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Am J Prev Med. 2008 Feb;34(2):94-101. doi: 10.1016/j.amepre.2007.09.024.

Weekend sun protection and sunburn in Australia trends (1987-2002) and association with SunSmart television advertising.

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  • 1Centre for Behavioural Research in Cancer, The Cancer Council Victoria, Melbourne, Australia. Suzanne. Dobbinson@cancervic.org.au

Abstract

BACKGROUND:

The Australian state of Victoria has run a population-based skin cancer prevention program called SunSmart since 1988, incorporating substantial public education efforts and environmental change strategies. Trends over 15 years in behavioral risk factors for skin cancer were examined in a population exposed to the SunSmart program. Whether outcomes were associated with extent of SunSmart television advertising was then assessed.

METHODS:

In nine cross-sectional surveys from 1987 to 2002, 11,589 adults were interviewed by telephone about their sun exposure and sun protection during outdoor activities on summer weekends. Analyses completed in 2007 adjusted for ambient temperature and ultraviolet radiation.

RESULTS:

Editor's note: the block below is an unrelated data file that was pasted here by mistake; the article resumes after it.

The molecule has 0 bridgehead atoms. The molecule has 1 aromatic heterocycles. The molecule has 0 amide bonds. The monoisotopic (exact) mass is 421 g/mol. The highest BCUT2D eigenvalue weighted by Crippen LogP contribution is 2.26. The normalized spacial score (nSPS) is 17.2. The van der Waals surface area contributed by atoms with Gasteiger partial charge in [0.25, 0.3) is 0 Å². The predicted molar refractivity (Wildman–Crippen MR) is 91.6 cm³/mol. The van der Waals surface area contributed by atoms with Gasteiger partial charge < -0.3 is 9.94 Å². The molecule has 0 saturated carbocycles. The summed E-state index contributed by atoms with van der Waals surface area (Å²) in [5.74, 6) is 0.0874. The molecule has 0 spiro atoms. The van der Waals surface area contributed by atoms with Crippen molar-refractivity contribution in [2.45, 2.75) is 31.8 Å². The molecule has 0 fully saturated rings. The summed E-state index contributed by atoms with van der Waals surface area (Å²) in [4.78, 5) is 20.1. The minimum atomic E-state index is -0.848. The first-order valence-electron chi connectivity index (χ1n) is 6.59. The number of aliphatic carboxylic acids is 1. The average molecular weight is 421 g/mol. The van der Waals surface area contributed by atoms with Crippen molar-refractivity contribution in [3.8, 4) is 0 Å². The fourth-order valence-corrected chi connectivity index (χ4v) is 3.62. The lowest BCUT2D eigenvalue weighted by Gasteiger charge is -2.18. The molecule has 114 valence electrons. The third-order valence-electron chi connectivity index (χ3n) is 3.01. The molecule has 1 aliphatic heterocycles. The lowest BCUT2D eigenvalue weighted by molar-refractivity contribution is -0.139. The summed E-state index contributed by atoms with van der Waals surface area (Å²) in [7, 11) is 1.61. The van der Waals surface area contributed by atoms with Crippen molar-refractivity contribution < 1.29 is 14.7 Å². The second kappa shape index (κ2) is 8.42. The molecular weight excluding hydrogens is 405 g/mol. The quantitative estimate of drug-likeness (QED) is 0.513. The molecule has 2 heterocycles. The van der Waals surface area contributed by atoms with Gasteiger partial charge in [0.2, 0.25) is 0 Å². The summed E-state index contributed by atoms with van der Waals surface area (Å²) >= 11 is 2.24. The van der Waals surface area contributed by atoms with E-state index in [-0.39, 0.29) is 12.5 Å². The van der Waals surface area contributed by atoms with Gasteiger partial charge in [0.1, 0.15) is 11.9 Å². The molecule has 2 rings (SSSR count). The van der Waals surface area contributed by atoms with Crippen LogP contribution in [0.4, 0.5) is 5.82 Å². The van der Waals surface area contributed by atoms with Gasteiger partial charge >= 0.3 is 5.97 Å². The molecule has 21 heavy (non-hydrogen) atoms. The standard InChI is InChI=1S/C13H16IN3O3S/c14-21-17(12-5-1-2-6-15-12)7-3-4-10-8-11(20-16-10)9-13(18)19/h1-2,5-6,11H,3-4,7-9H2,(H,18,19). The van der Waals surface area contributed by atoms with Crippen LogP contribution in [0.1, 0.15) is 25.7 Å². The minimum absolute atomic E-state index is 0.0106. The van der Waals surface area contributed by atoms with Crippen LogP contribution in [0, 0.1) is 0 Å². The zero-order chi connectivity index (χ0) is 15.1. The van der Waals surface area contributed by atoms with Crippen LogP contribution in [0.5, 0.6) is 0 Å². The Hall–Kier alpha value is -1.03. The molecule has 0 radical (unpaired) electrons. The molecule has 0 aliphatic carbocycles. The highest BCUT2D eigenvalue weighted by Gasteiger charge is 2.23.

Sun protection and sunburn show substantial general improvement over time, but have stalled in recent years. Use of hats and sunscreens significantly increased over time and peaked during the mid to late 1990s, compared with the pre-SunSmart baseline. The mean proportion of unprotected skin was reduced and was lowest in the summer of 1997-1998. Summer sunburn incidence declined over time and was 9.1% in 2002, almost half baseline (OR=0.53; 95% CI=0.39-0.73). Higher exposure to SunSmart advertising in the 4 weeks before the interview increased: (1) preference for no tan, (2) hat and sunscreen use, and (3) proportion of body surface protected from the sun.

CONCLUSIONS:

The general improvement in sun-protective behaviors over time highlight that a population's sun-protective behaviors are amenable to change. Population-based prevention programs incorporating substantial television advertising campaigns into the mix of strategies may be highly effective in improving a population's sun-protective behaviors.

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PMID:
18201638
[PubMed - indexed for MEDLINE]
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